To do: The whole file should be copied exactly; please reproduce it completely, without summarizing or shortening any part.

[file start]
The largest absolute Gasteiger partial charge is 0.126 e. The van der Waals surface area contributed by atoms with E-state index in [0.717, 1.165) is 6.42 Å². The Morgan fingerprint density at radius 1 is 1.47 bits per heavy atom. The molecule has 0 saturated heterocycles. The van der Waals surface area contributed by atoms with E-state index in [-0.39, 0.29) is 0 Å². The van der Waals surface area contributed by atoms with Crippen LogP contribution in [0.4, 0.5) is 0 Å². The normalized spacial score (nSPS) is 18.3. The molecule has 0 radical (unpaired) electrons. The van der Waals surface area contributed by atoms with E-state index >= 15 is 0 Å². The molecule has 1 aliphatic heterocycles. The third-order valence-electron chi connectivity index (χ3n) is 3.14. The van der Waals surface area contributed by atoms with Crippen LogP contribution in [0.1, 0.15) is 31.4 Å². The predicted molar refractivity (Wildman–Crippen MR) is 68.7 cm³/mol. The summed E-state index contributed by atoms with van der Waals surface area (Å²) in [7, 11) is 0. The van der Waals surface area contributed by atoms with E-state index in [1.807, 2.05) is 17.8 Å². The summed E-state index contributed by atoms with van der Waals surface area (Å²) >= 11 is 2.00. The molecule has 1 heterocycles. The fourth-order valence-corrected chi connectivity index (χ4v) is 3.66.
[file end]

The largest absolute Gasteiger partial charge is 0.126 e. The van der Waals surface area contributed by atoms with E-state index in [0.717, 1.165) is 6.42 Å². The Morgan fingerprint density at radius 1 is 1.47 bits per heavy atom. The molecule has 0 saturated heterocycles. The van der Waals surface area contributed by atoms with E-state index in [-0.39, 0.29) is 0 Å². The van der Waals surface area contributed by atoms with Crippen LogP contribution in [0.4, 0.5) is 0 Å². The normalized spacial score (nSPS) is 18.3. The molecule has 0 radical (unpaired) electrons. The van der Waals surface area contributed by atoms with E-state index >= 15 is 0 Å². The molecule has 1 aliphatic heterocycles. The third-order valence-electron chi connectivity index (χ3n) is 3.14. The van der Waals surface area contributed by atoms with Crippen LogP contribution in [0.1, 0.15) is 31.4 Å². The predicted molar refractivity (Wildman–Crippen MR) is 68.7 cm³/mol. The summed E-state index contributed by atoms with van der Waals surface area (Å²) in [7, 11) is 0. The van der Waals surface area contributed by atoms with E-state index in [1.807, 2.05) is 17.8 Å². The summed E-state index contributed by atoms with van der Waals surface area (Å²) >= 11 is 2.00. The molecule has 1 heterocycles. The fourth-order valence-corrected chi connectivity index (χ4v) is 3.66.